The judiciary of the United States is the subtle corps of sappers and miners constantly working under ground to undermine the foundations of our confederated fabric. They are construing our constitution from a co-ordination of a general and special government to a general and supreme one alone.
I wrote '33 Men' in eight weeks. Not only was it a combination of simultaneously writing and interviewing, but as I dug deeper into the miners' story, I found the key to their success was the ability to place their individuality on the back burner and bring forward the sense of a collective group responsibility.
I have been working. I've been blessed to have shared a movie in the north of Chile called 'The 33,' with Gabriel Byrne and Juliette Binoche and Antonio Banderas, which is the beautiful story of the miners (trapped underground for 69 days in 2010). And then, this incredible, epic story came my way.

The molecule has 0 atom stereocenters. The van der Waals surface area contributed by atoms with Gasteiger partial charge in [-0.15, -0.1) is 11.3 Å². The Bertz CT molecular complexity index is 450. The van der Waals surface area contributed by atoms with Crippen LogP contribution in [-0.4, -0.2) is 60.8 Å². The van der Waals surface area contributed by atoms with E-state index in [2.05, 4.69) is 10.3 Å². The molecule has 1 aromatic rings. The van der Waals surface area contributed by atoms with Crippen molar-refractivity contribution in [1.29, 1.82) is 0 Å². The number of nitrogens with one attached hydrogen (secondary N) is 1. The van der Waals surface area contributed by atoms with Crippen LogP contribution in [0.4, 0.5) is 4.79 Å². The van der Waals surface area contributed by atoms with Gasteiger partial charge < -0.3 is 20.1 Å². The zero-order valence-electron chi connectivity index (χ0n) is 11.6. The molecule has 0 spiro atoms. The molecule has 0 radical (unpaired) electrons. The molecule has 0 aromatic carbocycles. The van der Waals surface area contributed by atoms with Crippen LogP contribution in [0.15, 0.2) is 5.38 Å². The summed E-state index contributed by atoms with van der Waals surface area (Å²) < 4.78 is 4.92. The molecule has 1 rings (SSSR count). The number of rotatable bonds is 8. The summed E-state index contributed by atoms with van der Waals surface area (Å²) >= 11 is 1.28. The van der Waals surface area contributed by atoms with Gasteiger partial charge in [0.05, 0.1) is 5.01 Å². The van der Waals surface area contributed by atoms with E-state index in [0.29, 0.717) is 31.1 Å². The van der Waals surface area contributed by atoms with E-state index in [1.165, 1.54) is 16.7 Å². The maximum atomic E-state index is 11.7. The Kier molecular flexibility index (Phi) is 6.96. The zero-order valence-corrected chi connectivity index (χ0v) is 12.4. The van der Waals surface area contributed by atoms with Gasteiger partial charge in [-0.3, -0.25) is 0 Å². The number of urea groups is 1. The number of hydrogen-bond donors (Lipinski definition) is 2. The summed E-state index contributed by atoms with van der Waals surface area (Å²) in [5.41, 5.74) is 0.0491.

Cote de Pablo
Our life is a faint tracing on the surface of mystery, like the idle curved tunnels of leaf miners on the face of a leaf. We must somehow take a wider view, look at the whole landscape, really see it, and describe what's going on here. Then we can at least wail the right question into the swaddling band of darkness, or, if it comes to that, choir the proper praise.
I believe that humanity now is desperately calling for new ideas. These new ideas must come from spiritual teachers and artists, from poets and philosophers, from educators and ecologists, from postal clerks and miners and traffic cops and nurses and waiters and musicians and cooks and cleaners and from...Regular People Everywhere. That is to say, from YOU.
Neale Donald Walsch